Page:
Early voting shattered, Wisconsin polls open amid pandemic
By SCOTT BAUER and STEVE MEGARGEE Associated Press
MADISON, Wis. (AP) — After shattering early voting records, Wisconsin voters had a final chance Tuesday to cast ballots in schools, libraries, churches and community buildings, even as coronavirus cases surged and political tensions were high in the battleground state.
Both sides were closely watching absentee and in-person voting for any irregularities that could make the difference. Election officials warned that the time needed to process absentee ballots could leave some results unknown into Wednesday, and they urged people to be patient.
“If unofficial results don’t come in until early the next morning, it doesn’t mean something went wrong,” Meagan Wolfe, Wisconsin’s top elections official, cautioned last week. “It means election officials are doing their jobs and making sure every legitimate ballot gets counted.”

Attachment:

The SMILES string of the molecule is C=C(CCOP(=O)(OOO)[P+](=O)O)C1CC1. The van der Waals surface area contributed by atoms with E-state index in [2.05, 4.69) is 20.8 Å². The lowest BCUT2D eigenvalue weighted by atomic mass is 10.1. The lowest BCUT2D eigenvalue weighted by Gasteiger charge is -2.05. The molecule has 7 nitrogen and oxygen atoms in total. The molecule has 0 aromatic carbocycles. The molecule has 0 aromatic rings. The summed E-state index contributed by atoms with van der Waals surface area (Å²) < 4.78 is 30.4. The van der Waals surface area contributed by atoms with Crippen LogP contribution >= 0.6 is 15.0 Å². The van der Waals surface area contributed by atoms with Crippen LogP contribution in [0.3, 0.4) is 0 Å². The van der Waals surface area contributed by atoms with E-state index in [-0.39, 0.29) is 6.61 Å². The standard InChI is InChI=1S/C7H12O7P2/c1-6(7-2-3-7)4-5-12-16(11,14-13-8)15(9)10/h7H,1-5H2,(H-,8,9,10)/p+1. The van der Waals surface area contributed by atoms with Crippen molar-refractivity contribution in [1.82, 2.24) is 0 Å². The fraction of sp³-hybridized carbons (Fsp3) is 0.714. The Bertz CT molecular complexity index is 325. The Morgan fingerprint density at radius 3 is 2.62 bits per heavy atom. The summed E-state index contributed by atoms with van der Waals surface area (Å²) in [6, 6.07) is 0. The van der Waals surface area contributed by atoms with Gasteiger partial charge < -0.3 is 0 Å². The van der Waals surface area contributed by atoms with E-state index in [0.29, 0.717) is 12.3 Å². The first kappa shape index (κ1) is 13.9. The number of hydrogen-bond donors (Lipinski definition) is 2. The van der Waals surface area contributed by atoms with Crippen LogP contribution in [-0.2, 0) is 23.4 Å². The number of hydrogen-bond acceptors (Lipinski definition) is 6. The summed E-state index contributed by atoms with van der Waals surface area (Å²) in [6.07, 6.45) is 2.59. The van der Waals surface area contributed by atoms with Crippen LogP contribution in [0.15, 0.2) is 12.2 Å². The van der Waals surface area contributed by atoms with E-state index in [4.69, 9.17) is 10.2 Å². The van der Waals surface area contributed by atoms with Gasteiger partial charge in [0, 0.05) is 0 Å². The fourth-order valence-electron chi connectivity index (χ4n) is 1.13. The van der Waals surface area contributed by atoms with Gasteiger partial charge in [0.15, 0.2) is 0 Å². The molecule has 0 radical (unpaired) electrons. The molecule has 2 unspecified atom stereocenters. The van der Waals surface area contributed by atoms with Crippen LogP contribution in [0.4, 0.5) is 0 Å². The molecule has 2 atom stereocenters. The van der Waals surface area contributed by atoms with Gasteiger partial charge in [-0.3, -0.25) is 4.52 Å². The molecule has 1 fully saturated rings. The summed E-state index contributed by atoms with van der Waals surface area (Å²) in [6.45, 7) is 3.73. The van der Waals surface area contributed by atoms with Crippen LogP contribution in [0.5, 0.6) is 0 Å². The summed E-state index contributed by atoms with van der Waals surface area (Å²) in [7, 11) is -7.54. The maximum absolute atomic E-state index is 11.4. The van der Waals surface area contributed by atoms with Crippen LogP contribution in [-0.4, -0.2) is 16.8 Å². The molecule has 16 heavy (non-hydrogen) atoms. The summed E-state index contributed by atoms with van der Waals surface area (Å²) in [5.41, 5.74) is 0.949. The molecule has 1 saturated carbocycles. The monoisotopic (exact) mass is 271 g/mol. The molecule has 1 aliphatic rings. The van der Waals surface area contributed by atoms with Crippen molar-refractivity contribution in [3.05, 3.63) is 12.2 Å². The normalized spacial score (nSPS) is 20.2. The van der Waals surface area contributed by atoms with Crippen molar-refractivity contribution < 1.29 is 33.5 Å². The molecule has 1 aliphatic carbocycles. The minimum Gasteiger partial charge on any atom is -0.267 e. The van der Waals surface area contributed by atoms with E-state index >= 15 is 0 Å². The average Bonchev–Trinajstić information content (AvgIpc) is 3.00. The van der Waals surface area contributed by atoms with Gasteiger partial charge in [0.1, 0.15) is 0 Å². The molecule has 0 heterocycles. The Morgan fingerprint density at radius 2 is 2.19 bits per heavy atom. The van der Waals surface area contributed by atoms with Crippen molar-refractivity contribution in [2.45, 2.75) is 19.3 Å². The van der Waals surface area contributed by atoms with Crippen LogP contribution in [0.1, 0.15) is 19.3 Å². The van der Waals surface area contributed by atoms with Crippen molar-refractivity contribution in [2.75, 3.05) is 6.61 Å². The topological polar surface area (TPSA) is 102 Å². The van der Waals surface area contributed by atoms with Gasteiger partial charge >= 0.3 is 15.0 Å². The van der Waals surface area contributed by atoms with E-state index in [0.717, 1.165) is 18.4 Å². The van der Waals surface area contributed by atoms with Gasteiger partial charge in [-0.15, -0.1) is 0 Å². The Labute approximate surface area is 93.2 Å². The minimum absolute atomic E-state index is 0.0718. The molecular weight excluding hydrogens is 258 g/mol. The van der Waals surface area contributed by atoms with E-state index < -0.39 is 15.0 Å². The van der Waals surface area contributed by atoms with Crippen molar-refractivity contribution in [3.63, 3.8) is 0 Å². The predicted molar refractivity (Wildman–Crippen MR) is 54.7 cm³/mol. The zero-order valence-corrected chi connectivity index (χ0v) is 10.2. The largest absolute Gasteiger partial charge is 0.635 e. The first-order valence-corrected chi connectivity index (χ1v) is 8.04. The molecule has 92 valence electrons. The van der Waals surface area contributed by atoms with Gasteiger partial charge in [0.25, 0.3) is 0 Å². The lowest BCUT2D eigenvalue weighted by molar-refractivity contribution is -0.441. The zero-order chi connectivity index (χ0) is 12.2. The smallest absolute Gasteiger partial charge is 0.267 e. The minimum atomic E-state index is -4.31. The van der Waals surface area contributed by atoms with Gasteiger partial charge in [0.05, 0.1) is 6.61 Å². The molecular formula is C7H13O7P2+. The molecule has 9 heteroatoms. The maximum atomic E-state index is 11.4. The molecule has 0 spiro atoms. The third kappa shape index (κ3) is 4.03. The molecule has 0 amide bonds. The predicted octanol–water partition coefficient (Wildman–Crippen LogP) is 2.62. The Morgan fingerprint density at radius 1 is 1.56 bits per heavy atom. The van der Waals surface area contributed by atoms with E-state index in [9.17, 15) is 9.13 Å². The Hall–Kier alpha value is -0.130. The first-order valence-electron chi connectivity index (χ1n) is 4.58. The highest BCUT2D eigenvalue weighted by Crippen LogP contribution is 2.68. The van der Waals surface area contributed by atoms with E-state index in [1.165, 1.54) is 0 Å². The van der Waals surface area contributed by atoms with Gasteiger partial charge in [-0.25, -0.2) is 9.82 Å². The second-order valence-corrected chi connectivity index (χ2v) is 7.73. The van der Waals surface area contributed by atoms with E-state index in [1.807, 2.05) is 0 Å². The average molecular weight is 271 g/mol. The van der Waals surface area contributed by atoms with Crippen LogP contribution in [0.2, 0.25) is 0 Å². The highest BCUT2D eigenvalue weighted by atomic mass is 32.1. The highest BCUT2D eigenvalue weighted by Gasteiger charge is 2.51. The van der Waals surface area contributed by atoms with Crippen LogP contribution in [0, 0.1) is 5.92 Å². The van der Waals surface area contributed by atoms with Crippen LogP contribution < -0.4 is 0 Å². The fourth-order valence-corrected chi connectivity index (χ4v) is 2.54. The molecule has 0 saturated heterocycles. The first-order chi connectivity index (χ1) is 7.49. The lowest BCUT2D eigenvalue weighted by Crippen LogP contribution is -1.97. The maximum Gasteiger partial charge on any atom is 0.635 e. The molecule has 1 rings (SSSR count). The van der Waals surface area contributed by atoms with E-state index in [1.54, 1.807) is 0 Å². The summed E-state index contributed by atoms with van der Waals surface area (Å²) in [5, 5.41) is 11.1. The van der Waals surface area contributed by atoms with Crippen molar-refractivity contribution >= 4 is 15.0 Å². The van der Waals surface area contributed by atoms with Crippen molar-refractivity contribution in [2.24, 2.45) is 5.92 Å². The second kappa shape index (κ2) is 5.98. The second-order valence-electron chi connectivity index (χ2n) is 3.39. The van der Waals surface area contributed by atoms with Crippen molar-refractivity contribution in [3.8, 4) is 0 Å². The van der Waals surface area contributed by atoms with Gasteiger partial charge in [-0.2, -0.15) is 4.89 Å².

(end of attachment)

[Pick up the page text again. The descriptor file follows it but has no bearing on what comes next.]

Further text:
President Donald Trump won Wisconsin by fewer than 23,000 votes four years ago. Joe Biden sought to put the state back in the Democratic column, where it was for a generation before 2016.
In the week leading up to the election, both Biden and Trump campaigned in parts of Wisconsin where their base is strong. Polls showed there were few undecided voters, making turning out the vote all the more vital for both sides.
The coronavirus pandemic motivated nearly 1.9 million voters to mail in their ballots or vote in person before Election Day, far surpassing the early voting turnout in previous presidential elections. Early voting constituted roughly two-thirds of the total votes cast in 2016, and the large numbers set up the possibility that polling places would be less congested on Tuesday.
Still, election officials prepared for long lines, especially as precautions against the coronavirus meant voters would be asked to keep a 6-foot distance between one another. Wisconsin has seen a steady rise in virus cases since September, breaking records for new cases, deaths and hospitalizations in the days leading up to the election.
About 400 members of the Wisconsin National Guard were activated to work at polls across the state due to worker shortages. That’s far fewer than the 2,400 who helped with the April presidential primary.
About 2,400 polling places were to be open statewide, with no significant closures like those seen during the presidential primary in April. In that election, Milwaukee opened just five of its nearly 190 polling sites due in part to a shortage of workers.
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